Valais blacknosed sheep. Although the earliest mention of it dates back to 1400, this large, docile mountain sheep was first recognised as a separate breed in 1962. It has adapted particularly well to life in the high Swizz mountains and grazes even on the steepest, stoniest slopes. The black patches on its nose, eyes, ears, knees, hocks and feet and otherwise light woolly coats make it quite unmistakeable.
Some things never change
Today the Department of Awesome Natural Wonders takes us to Ashikaga Flower Park in Tochigi, Japan, home to the country’s largest great wisteria. This colossal blooming vine is 144 years old and covers an area measuring 1,990 square meters (half an acre). Its numerous heavy branches are held up by a vast network of steel supports. In the spring countless racemes of pink and purple flowers bloom to form a vibrant canopy that practically brushes the heads of the park’s many visitors. If you’re planning a visit, the best time to behold this awesomely enchanting sight is from late April to mid May.
Visit Demilked for additional images.
Dr. Chilton stealing the show
↳"I am grateful that I have trouble digesting animal proteins, as the last meals I have shared with Hannibal Lecter have all been salads."
it’s halloween: #5 - Alien (1979)I can’t lie to you about your chances, but… you have my sympathies.
London designer Dominic Wilcox just unveiled his visionary concept for the future of transportation. Behold the beautiful Stained Glass Driverless Sleeper Car of the Future. Traveling in this beautiful vehicle must be like taking a ride inside a giant Fabergé egg, which, of course, sounds incredibly awesome.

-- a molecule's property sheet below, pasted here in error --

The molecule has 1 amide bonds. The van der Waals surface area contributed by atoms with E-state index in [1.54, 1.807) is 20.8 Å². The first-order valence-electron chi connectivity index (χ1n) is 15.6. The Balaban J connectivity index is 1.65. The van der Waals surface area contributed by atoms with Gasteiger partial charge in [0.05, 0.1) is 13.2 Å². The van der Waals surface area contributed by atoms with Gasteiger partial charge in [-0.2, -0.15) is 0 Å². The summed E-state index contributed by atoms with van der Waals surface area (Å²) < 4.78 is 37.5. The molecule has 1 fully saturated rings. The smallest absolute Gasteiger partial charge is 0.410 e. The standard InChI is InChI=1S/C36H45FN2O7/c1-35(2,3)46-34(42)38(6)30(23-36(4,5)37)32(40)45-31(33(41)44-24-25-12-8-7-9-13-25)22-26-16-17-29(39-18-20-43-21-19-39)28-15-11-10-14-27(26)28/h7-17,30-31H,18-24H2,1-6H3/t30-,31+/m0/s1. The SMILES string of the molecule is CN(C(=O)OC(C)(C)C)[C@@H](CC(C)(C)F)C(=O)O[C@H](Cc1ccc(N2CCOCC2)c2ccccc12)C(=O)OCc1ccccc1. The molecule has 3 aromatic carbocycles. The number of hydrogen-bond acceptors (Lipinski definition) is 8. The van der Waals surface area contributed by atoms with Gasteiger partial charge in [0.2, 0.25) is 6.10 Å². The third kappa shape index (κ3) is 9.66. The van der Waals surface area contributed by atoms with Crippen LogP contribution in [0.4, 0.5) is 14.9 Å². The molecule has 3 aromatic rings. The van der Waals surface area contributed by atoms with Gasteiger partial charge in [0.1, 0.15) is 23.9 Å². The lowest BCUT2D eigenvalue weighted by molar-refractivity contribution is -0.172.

Wilcox presented his driverless glass car prototype at the London Design Festival 2014:
"In the future it will be safer to drive in a driverless car than it will in a manual car," said Wilcox. "Therefore we don’t need the protection systems that are built into contemporary cars. We can just have a shell of any design."
The designer imagined a future where all cars were controlled by computers that would eliminate collisions and accidents, meaning everyday vehicles would no longer need to be designed for safety.
Wilcox proposes that a perfectly safe self-driving car is a car that can be made out of something as fragile as glass and used as, in the case of this prototype, a sleeper car. It contains a cozy bed in which the rider can sleep while being driven to their destination. But there are many other possibilities besides a mobile bedroom. Liberated from the responsibility of driving, people could have cars that served as mobile offices, gyms, dining rooms, or lounges. The only limits are your imagination and, of course, your budget.
In addition to unveiling this daring prototype, Wilcox also launched a concept website, called TaxiRobot, where users can customize and order their own driverless cars for a variety of functions and featuring all sorts creative exterior designs.
Click here to watch a video about Dominic Wilcox and his stained-glass driverless car.
Photos by Sylvain Deleu
Head over to Dezeen for additional information about this fabulous futuristic concept car.